Continuing shifts between extremes of dry and wet likely prevented the establishment of dinosaur-dominated communities found in the fossil record at higher-latitudes across South America, Europe and southern Africa, where aridity and temperatures were less extreme and humidity was consistently higher. Resource-limited conditions could not support a diverse community of fast-growing, warm-blooded, large dinosaurs, which require a productive and stable environment to thrive.

“The conditions would have been something similar to the arid western United States today, although there would have been trees and smaller plants near streams and rivers and forests during humid times,” says Whiteside. “The fluctuating and harsh climate with widespread wild fires meant that only small two-legged carnivorous dinosaurs, such as Coelophysis, could survive.”

####

The research was funded by grants from the National Science Foundation. Other funding was provided by Richard Salomon Foundation, National Geographic Society Committee for Research & Exploration, University of California Museum of Paleontology, University of Utah, Grainger Foundation, Dyson Foundation, and Field Museum Women's Board – Geocenter Denmark.

Fieldwork was conducted with the permission and support of the Ghost Ranch Conference Center.

Contact Information
-- Randall Irmis, assistant professor and curator of paleontology at the Natural History Museum of Utah – office 801-585-0561, mobile 510-847-5335, irmis@umnh.utah.edu
-- Joe Rojas-Burke, senior science writer – office 801-585-6861, mobile 503-896-1079, joe.rojas@utah.edu
-- Patti Carpenter, Natural History Museum of Utah director of public relations – office 801-585-6369, pcarpenter@nhmu.utah.edu
-- For interview opportunities with lead author Jessica Whiteside, lecturer at the University of Southampton, contact Steven Williams, +44-023-8059-2128, S.Williams@soton.ac.uk

Randall Irmis | newswise
Further information:
http://unews.utah.edu/

More articles from Earth Sciences:

nachricht NASA examines newly formed Tropical Depression 3W in 3-D
26.04.2017 | NASA/Goddard Space Flight Center

nachricht Early organic carbon got deep burial in mantle
25.04.2017 | Rice University

All articles from Earth Sciences >>>

The most recent press releases about innovation >>>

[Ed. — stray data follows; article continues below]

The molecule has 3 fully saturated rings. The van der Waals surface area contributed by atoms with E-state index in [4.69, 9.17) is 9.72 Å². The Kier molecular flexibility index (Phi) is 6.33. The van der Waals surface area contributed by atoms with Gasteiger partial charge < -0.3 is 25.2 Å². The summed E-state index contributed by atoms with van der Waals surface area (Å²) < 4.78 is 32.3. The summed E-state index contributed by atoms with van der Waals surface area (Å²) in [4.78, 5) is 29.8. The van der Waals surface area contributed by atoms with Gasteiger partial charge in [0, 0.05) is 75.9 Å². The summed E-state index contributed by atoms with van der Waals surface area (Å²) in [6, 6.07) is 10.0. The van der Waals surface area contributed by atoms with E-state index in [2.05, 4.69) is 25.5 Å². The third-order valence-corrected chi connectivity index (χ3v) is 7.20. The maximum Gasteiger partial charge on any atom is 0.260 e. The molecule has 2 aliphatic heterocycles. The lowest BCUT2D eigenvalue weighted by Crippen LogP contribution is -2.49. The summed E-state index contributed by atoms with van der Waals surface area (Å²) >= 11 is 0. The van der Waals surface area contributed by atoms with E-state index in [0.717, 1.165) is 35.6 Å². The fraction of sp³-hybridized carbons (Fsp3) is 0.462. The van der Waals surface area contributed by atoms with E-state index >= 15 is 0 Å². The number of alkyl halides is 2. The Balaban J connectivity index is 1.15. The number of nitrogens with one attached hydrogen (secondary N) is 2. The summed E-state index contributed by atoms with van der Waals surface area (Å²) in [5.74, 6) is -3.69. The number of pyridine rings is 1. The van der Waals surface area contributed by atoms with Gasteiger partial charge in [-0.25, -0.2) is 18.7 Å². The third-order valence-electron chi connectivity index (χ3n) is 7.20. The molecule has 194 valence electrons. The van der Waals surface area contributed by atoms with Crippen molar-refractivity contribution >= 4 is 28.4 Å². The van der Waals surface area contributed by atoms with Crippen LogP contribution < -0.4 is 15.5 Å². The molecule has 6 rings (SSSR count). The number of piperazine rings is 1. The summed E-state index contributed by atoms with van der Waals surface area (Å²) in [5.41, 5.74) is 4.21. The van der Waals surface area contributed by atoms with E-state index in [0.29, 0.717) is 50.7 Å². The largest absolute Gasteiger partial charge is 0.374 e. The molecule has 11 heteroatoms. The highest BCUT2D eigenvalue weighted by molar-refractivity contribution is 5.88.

Die letzten 5 Focus-News des innovations-reports im Überblick:

Im Focus: Making lightweight construction suitable for series production

More and more automobile companies are focusing on body parts made of carbon fiber reinforced plastics (CFRP). However, manufacturing and repair costs must be further reduced in order to make CFRP more economical in use. Together with the Volkswagen AG and five other partners in the project HolQueSt 3D, the Laser Zentrum Hannover e.V. (LZH) has developed laser processes for the automatic trimming, drilling and repair of three-dimensional components.

Automated manufacturing processes are the basis for ultimately establishing the series production of CFRP components. In the project HolQueSt 3D, the LZH has...

Im Focus: Wonder material? Novel nanotube structure strengthens thin films for flexible electronics

Reflecting the structure of composites found in nature and the ancient world, researchers at the University of Illinois at Urbana-Champaign have synthesized thin carbon nanotube (CNT) textiles that exhibit both high electrical conductivity and a level of toughness that is about fifty times higher than copper films, currently used in electronics.

"The structural robustness of thin metal films has significant importance for the reliable operation of smart skin and flexible electronics including...

Im Focus: Deep inside Galaxy M87

The nearby, giant radio galaxy M87 hosts a supermassive black hole (BH) and is well-known for its bright jet dominating the spectrum over ten orders of magnitude in frequency. Due to its proximity, jet prominence, and the large black hole mass, M87 is the best laboratory for investigating the formation, acceleration, and collimation of relativistic jets. A research team led by Silke Britzen from the Max Planck Institute for Radio Astronomy in Bonn, Germany, has found strong indication for turbulent processes connecting the accretion disk and the jet of that galaxy providing insights into the longstanding problem of the origin of astrophysical jets.

Supermassive black holes form some of the most enigmatic phenomena in astrophysics. Their enormous energy output is supposed to be generated by the...

Im Focus: A Quantum Low Pass for Photons

Physicists in Garching observe novel quantum effect that limits the number of emitted photons.

The probability to find a certain number of photons inside a laser pulse usually corresponds to a classical distribution of independent events, the so-called...

Im Focus: Microprocessors based on a layer of just three atoms

Microprocessors based on atomically thin materials hold the promise of the evolution of traditional processors as well as new applications in the field of flexible electronics. Now, a TU Wien research team led by Thomas Müller has made a breakthrough in this field as part of an ongoing research project.

Two-dimensional materials, or 2D materials for short, are extremely versatile, although – or often more precisely because – they are made up of just one or a...

All Focus news of the innovation-report >>>

Anzeige

Anzeige

Event News

Expert meeting “Health Business Connect” will connect international medical technology companies

20.04.2017 | Event News

Wenn der Computer das Gehirn austrickst

18.04.2017 | Event News

7th International Conference on Crystalline Silicon Photovoltaics in Freiburg on April 3-5, 2017

03.04.2017 | Event News

 
Latest News

Millions through license revenues

27.04.2017 | Health and Medicine

The TU Ilmenau develops tomorrow’s chip technology today

27.04.2017 | Information Technology

Scientist invents way to trigger artificial photosynthesis to clean air

26.04.2017 | Materials Sciences

VideoLinks
B2B-VideoLinks
More VideoLinks >>>